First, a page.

To End Washington Gridlock—Vote Republican

October 29th, 2014

It may seem a bit counterintuitive but the only way to effectively end Washington gridlock in the upcoming midterm elections is to vote Republican.

Given that I’m a Republican, this is on its face a very self-serving statement and deserves explanation.  At first glance, you might think a solidly Republican Congress and a Democrat president would produce the mother of all gridlock, but that’s not necessarily the case.

Here’s why.

If Republicans control both chambers of Congress, they will likely (if they’re smart) produce a tsunami of bills and send them in waves down Pennsylvania Avenue to Barack Obama’s desk.  The president can either sign or veto them.  If he vetoes them and the Republicans can muster the requisite number of votes, they can override his veto.

At the same time, if Obama is smart, he will begin working to engage GOP leadership in both chambers to craft bills he’s willing to sign.  In the current environment, his modus operandi is to hit the road and ridicule and lambast the Republicans any time a serious issue is being debated.  His goal is to kill Republican ideas through public pressure, but such pressure is only effective when manifested at the ballot box, and the only box Obama can effectively concern himself with in the future is the tee box at the golf course.  His true campaigning days are basically over.  It’s time now for him to actually act like a president.

To date, one of Obama’s most effective strategies is to portray the GOP House as the heart and soul of a do nothing Congress.  This strategy will no longer work if the Congress is continually sending legislation to his desk.  Failure to act will make Obama appear the obstructionist, not the Republicans.

Before leaving office, I wouldn’t be surprised if Obama gives Harry Reid the Presidential Medal of Freedom for personally continually throwing himself on top of a trainload of Republican supported bills in the Senate and snuffing them out as if they were live hand grenades.  He’s even been often willing to say things publicly that make him appear quite daft. That kind of blind loyalty is hard to find these days and Obama will probably want to recognize it.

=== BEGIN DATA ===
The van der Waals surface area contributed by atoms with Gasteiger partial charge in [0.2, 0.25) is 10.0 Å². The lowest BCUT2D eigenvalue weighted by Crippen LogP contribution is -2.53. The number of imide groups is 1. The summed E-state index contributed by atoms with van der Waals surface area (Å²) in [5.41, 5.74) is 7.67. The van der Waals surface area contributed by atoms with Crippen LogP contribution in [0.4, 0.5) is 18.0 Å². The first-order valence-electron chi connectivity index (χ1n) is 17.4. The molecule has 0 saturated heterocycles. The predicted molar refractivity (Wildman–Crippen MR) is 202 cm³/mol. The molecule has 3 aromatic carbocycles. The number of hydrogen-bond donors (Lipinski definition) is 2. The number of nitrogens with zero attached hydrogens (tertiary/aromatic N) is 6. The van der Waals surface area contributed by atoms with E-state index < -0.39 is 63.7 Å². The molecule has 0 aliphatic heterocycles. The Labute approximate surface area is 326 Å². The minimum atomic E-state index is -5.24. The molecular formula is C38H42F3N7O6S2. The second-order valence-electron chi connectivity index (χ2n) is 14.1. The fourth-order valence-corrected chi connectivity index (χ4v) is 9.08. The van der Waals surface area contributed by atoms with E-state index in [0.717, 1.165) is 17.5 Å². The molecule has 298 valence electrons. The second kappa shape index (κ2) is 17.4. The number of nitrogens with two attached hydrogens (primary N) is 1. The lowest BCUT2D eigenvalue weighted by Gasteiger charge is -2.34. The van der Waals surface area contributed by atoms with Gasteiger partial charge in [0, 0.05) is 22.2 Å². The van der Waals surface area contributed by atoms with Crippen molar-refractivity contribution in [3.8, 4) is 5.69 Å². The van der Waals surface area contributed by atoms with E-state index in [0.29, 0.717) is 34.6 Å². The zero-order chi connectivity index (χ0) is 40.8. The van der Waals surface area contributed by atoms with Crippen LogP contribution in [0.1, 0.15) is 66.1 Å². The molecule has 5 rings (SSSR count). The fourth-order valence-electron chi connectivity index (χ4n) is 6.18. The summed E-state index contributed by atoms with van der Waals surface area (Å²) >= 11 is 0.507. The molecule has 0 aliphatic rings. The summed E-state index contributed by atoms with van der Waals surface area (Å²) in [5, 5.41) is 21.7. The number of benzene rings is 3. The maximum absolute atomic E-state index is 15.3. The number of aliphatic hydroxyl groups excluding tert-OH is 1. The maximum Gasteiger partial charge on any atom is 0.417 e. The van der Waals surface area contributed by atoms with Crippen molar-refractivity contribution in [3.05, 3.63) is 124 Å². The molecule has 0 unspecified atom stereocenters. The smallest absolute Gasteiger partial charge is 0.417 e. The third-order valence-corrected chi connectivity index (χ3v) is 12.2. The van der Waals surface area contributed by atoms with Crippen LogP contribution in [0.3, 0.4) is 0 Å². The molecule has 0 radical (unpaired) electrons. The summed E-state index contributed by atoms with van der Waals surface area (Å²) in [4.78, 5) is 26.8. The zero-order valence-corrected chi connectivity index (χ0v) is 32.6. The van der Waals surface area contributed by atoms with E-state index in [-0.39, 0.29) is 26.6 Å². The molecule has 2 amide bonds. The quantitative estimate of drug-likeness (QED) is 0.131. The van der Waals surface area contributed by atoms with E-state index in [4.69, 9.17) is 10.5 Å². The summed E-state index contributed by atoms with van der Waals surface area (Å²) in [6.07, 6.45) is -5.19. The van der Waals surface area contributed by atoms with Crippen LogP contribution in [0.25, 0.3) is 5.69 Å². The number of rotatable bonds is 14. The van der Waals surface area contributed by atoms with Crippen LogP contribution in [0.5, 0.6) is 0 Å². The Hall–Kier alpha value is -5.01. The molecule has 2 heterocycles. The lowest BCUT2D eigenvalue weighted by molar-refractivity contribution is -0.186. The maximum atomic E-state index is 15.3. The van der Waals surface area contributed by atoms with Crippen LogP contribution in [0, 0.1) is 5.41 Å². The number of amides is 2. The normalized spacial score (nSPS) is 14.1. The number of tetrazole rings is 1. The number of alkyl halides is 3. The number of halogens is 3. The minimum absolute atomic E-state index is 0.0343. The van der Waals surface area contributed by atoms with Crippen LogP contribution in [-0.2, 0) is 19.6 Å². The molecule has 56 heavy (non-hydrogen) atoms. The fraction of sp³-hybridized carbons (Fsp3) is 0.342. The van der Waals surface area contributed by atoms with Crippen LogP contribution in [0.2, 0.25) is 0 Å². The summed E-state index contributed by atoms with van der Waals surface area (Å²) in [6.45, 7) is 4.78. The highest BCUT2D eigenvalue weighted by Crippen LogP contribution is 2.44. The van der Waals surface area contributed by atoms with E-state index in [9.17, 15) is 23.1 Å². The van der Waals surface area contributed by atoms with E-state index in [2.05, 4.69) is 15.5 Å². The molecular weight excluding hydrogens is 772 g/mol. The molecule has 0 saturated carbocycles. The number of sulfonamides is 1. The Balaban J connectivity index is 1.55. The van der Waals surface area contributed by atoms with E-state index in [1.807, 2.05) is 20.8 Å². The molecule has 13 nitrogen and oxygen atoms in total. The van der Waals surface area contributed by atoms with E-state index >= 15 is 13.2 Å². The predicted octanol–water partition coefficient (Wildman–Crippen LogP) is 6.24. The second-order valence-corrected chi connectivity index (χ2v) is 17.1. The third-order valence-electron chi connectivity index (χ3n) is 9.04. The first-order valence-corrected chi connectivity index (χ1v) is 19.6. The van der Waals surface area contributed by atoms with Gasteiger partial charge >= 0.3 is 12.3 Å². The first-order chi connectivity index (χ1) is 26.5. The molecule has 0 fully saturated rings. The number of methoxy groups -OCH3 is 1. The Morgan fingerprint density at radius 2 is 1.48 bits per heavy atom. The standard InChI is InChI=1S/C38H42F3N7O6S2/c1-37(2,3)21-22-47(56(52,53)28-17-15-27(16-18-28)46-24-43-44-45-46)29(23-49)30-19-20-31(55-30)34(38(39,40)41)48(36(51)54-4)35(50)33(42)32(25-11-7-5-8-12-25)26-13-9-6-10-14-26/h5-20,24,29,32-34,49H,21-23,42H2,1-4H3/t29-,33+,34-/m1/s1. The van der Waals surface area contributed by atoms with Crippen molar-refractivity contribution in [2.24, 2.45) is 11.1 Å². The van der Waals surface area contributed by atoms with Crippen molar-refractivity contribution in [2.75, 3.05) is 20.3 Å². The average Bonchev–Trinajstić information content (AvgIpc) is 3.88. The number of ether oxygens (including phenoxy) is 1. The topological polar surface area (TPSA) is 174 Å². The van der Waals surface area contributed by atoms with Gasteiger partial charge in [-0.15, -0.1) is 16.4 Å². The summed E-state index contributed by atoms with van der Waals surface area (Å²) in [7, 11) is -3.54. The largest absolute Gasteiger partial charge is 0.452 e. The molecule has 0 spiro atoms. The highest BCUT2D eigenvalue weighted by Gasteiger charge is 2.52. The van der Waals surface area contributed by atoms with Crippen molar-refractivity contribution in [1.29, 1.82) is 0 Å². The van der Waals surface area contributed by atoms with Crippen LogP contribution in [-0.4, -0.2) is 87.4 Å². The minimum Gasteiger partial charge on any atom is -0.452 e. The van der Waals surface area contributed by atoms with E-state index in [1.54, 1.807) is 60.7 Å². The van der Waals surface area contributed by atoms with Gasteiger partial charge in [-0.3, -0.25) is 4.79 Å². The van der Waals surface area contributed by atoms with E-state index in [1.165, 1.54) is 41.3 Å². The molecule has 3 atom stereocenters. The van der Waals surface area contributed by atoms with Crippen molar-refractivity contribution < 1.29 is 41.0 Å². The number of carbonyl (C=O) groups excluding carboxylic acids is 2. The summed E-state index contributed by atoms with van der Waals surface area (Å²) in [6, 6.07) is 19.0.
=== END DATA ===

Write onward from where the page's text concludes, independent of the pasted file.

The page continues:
Old Harry doesn’t deserve the Presidential Medal of Freedom, you say?  Let’s put it this way.  If Obama can win the Nobel Peace Prize, Reid can get the Medal of Freedom.

That’s also the heart of the matter.  Harry Reid and the other Senate Democrats have worked tirelessly to keep Obama from actually having to make the tough policy decisions a president must take on.  The only time Reid can’t protect the president from himself is in foreign affair matters, and we’ve all seen how that’s worked out.

If Republicans control both houses of Congress, we’ll likely see movement on many fronts.  For instance, much needed tax reform could become a reality. Obama often says he supports lowering the corporate income tax rates (the United States currently has some of the highest rates in the world).  Let’s see what he does if such a bill comes to his desk.

For those who think this scenario couldn’t possibly be real, recall what happened when Bill Clinton occupied the Oval Office and Newt Gingrich was in the Speaker’s chair.  We saw welfare reform and more reasonable efforts at balancing the Federal budget.  This all happened during impeachment no less.

Granted, there is a big difference between Bill Clinton and Barack Obama.  Clinton is a politician’s politician and a bit more pragmatic than Obama who is definitely an ideologue. Whether Obama can shake his core nature in this instance remains to be seen.

On Election Day, we have essentially two choices as things stand now.  We can either keep the status quo which a clear majority of Americans seems to hate or we can try a new way.  We can put Republicans and Democrats on essentially the same footing where political power is concerned and see what they do with it.

Certainly, it’s worth a try.



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